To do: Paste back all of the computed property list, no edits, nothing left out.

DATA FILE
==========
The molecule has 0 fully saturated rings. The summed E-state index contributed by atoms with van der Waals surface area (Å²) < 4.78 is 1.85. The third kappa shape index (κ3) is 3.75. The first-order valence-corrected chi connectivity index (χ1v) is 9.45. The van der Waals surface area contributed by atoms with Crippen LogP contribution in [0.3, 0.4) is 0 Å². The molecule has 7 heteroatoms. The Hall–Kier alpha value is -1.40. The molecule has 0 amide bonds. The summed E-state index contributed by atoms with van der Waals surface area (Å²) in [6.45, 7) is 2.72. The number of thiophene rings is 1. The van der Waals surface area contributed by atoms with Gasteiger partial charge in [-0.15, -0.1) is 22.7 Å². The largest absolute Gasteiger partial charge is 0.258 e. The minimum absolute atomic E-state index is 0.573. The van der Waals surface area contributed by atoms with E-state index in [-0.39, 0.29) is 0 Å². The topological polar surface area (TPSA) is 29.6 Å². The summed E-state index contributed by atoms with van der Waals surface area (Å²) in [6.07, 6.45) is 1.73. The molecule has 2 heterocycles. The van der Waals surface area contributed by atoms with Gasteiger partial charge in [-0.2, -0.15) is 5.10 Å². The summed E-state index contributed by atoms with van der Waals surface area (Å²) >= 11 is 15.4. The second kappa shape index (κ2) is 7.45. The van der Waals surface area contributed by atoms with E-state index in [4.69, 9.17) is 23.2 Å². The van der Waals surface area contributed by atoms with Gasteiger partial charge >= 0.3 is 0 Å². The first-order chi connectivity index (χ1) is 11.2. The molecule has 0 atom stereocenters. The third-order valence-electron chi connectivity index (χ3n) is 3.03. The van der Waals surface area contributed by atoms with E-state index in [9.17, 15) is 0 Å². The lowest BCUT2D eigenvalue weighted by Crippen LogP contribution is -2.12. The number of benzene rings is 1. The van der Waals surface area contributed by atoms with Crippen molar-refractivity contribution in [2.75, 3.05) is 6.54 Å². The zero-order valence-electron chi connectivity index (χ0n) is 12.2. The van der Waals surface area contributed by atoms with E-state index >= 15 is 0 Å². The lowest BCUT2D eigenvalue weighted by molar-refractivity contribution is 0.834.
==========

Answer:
The molecule has 0 fully saturated rings. The summed E-state index contributed by atoms with van der Waals surface area (Å²) < 4.78 is 1.85. The third kappa shape index (κ3) is 3.75. The first-order valence-corrected chi connectivity index (χ1v) is 9.45. The van der Waals surface area contributed by atoms with Crippen LogP contribution in [0.3, 0.4) is 0 Å². The molecule has 7 heteroatoms. The Hall–Kier alpha value is -1.40. The molecule has 0 amide bonds. The summed E-state index contributed by atoms with van der Waals surface area (Å²) in [6.45, 7) is 2.72. The number of thiophene rings is 1. The van der Waals surface area contributed by atoms with Gasteiger partial charge in [-0.15, -0.1) is 22.7 Å². The largest absolute Gasteiger partial charge is 0.258 e. The minimum absolute atomic E-state index is 0.573. The van der Waals surface area contributed by atoms with E-state index in [-0.39, 0.29) is 0 Å². The topological polar surface area (TPSA) is 29.6 Å². The summed E-state index contributed by atoms with van der Waals surface area (Å²) in [6.07, 6.45) is 1.73. The molecule has 2 heterocycles. The van der Waals surface area contributed by atoms with Gasteiger partial charge in [-0.2, -0.15) is 5.10 Å². The summed E-state index contributed by atoms with van der Waals surface area (Å²) >= 11 is 15.4. The second kappa shape index (κ2) is 7.45. The van der Waals surface area contributed by atoms with E-state index in [4.69, 9.17) is 23.2 Å². The van der Waals surface area contributed by atoms with Gasteiger partial charge >= 0.3 is 0 Å². The first-order chi connectivity index (χ1) is 11.2. The molecule has 0 atom stereocenters. The third-order valence-electron chi connectivity index (χ3n) is 3.03. The van der Waals surface area contributed by atoms with E-state index in [9.17, 15) is 0 Å². The lowest BCUT2D eigenvalue weighted by Crippen LogP contribution is -2.12. The number of benzene rings is 1. The van der Waals surface area contributed by atoms with Crippen molar-refractivity contribution in [2.75, 3.05) is 6.54 Å². The zero-order valence-electron chi connectivity index (χ0n) is 12.2. The van der Waals surface area contributed by atoms with E-state index >= 15 is 0 Å². The lowest BCUT2D eigenvalue weighted by molar-refractivity contribution is 0.834.